Cutthroat competition for funding and support. Constant questions about a game plan and model for growth. The pressing need for a vision that looks at the world just a little differently.
These are just a few areas where the demands of politics and entrepreneurship overlap. Given these commonalities, it makes sense that there are successful startup tycoons who make the leap into public service, applying the skills they honed in business to the similarly and sometimes more tumultuous world of politics.
1. Rep. Jared Polis (D-Colo.)
Polis was only in his 20s when he founded Internet provider American Information Systems and greeting card company bluemountainarts.com. He later launched web company ProFlowers to sell flowers from growers to consumers.
Today, Polis is the young representative for Colorado and estimated to be worth $160 million.
He has focused on education during his time in office, having founded two charter schools as well and is the first openly gay parent in Congress.
2. Former NYC Mayor Michael Bloomberg
Worth an estimated $19.5 billion, Michael Bloomberg founded media company Bloomberg L.P. in the 1980s and currently owns 88% of the company's shares.
In addition to his business prowess, he is known for taking the helm of the New York City mayorship in 2002. Heserved three terms and utilized his experience in media to transform the city's approach to digital tools, fostered economic growth, and championed a much-discussed approach to healthy eating.
3. Former President George H.W. Bush
Before he was president, Bush was an oil tycoon. He founded Bush-Overby Development Company with neighbor John Overby.
Although he was able to leverage investments from an array of powerful sources to build a thriving company, he encountered challenges with extraneous deficit spending in office, which impacted his chances for re-election.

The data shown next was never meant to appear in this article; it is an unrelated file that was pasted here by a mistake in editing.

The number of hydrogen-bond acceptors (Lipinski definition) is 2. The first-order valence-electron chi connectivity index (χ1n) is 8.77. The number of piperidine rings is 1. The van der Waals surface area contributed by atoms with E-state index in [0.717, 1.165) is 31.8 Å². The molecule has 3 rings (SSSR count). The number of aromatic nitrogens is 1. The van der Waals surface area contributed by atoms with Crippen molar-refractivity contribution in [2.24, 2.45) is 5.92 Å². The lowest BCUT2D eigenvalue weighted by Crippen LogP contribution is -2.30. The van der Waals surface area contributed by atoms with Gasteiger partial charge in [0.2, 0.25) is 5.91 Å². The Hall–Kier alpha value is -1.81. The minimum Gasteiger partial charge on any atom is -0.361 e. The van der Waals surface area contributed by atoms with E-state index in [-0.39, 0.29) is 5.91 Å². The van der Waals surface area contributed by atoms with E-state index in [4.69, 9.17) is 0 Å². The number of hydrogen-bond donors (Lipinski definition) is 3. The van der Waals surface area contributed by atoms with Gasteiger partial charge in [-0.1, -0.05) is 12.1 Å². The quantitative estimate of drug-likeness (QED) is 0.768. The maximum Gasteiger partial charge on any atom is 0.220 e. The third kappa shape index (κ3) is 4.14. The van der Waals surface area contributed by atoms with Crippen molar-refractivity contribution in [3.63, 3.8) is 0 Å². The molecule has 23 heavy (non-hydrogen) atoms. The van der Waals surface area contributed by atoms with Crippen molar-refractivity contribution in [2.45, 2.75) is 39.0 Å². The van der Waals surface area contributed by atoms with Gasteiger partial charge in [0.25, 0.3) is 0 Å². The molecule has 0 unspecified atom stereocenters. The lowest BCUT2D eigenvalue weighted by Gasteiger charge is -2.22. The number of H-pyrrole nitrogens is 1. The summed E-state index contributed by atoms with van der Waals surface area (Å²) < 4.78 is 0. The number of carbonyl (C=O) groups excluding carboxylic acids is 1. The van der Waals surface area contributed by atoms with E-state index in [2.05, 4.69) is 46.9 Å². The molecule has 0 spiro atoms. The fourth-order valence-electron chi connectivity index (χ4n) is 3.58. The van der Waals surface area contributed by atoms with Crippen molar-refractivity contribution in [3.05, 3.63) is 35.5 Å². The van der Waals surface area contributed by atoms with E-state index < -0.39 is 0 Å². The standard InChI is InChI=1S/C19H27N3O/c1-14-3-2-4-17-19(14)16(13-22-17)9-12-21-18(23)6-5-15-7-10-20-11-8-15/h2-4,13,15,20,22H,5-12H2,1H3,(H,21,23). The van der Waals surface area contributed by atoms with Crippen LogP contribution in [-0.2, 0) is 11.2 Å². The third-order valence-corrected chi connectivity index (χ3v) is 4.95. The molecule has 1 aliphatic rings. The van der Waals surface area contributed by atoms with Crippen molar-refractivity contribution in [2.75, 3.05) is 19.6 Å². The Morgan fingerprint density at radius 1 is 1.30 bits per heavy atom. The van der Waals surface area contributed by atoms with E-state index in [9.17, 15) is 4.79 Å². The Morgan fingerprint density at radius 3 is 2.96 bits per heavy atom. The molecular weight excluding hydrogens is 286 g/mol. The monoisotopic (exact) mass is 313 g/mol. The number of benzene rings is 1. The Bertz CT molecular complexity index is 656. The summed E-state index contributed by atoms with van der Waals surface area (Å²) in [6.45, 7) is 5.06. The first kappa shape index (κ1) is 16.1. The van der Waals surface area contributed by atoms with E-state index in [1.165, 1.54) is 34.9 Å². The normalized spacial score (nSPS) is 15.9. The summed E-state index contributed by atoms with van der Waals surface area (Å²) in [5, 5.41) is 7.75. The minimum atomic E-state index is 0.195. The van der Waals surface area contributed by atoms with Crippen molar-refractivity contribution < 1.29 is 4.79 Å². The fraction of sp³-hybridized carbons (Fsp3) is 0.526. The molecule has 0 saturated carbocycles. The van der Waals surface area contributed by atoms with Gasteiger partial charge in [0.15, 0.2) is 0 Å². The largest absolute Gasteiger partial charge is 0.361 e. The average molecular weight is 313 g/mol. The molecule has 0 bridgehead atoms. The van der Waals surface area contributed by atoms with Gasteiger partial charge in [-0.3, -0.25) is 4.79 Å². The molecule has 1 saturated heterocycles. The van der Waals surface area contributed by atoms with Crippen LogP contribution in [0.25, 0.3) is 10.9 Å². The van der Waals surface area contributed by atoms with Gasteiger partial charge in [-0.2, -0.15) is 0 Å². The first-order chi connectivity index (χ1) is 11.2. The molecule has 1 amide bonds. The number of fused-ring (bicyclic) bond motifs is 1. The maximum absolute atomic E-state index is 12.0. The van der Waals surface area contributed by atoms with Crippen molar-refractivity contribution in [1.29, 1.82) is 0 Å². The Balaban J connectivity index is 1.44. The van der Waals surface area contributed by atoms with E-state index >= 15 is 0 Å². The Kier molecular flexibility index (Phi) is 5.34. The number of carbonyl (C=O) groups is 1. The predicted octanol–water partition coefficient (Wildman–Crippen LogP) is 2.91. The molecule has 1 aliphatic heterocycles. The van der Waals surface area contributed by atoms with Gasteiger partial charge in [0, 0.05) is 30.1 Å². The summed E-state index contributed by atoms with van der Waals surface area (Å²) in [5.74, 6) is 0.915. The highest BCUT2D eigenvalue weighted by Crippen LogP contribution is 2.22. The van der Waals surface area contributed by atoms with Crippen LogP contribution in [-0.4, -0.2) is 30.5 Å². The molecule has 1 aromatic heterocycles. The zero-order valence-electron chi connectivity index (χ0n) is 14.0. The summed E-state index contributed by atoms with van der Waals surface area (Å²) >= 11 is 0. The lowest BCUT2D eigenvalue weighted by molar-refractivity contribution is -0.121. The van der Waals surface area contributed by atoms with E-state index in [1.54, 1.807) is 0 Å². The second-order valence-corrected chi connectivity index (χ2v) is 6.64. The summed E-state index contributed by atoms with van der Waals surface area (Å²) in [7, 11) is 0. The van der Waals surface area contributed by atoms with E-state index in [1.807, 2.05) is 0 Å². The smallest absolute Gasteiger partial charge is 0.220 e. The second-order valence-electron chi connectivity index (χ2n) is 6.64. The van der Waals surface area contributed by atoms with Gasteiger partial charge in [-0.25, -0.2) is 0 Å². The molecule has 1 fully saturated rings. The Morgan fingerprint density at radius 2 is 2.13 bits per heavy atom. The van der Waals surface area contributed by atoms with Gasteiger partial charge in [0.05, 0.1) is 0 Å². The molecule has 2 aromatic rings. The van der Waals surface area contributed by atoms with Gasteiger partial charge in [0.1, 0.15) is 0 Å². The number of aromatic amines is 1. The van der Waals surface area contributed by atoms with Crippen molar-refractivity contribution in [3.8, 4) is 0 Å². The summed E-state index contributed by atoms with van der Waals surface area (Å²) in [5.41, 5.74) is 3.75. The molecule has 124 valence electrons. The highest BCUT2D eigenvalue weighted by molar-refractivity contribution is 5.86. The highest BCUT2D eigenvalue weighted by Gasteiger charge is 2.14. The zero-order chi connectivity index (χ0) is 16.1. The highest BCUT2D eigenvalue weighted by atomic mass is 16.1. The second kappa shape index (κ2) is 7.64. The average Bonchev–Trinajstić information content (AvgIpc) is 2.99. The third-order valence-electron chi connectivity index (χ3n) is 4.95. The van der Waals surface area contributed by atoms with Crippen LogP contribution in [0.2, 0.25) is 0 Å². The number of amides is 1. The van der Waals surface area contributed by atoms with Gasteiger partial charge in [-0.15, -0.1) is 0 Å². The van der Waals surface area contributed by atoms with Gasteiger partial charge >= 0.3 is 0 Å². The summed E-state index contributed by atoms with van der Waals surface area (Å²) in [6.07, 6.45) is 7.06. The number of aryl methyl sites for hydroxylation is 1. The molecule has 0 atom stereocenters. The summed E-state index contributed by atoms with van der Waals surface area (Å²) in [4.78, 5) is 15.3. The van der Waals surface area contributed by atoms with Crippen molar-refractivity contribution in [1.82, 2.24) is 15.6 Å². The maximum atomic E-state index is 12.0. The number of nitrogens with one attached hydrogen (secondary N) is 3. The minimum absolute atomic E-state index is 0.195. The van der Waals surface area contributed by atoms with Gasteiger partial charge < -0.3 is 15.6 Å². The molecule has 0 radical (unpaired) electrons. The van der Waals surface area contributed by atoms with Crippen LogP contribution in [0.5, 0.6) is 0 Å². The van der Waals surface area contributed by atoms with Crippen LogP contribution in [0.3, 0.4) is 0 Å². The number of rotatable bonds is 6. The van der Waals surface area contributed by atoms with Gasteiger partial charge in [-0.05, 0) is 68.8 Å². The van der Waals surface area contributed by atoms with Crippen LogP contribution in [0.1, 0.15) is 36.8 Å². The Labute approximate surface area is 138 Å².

4. Former Kentucky Gov. John Y. Brown Jr.
This former governor of Kentucky started his career in business as a lawyer for the famous Colonel Sanders of Kentucky Fried Chicken. Recognizing the potential of the business while he was providing legal services, Brown went on to buy KFC in 1964 and transformed it into a fried chicken empire when he sold it in 1971.
But Brown didn't stop there. He was determined to lead Kentucky just as he had led KFC. "I wanted to run the state like a business and I ended up doing just that," Brown said. "In four years, we reduced the size of government by 20 percent and became much more efficient."
5. Former Massachusetts Gov. Mitt Romney
The 2012 presidential candidate and former governor of Massachusetts founded Bain Capital in 1984, an achievement that has often been used to his detriment by political rivals.
During his time at Bain Capital, Romney helped revive many companies including Domino's Pizza and Staples.
In his term as Massachusetts' governor, he oversaw a steady economic recovery and passed a groundbreaking universal health care bill that involved serious negotiations with Democrats and ultimately resulted in comprehensive coverage for state residents on a balanced budget.
6. Sen. Mark Warner (D-Va.)
Sen. Mark Warner (D-Va.), formerly Virginia's governor, is bucking the stereotype that prevails about Democrats' lack of experience in the private sector.
Cofounder of Nextel and a pioneer in the cell phone business, Warner went on create 135,000 jobs during his term as governor. He now advocates for bipartisan approaches to debt and deficit reduction as a member of the Senate Finance Committee.
7. Rep. Darrell Issa (R-Calif.)
In line with his background in security, Issa is now chairman of the House Oversight and Government Reform Committee.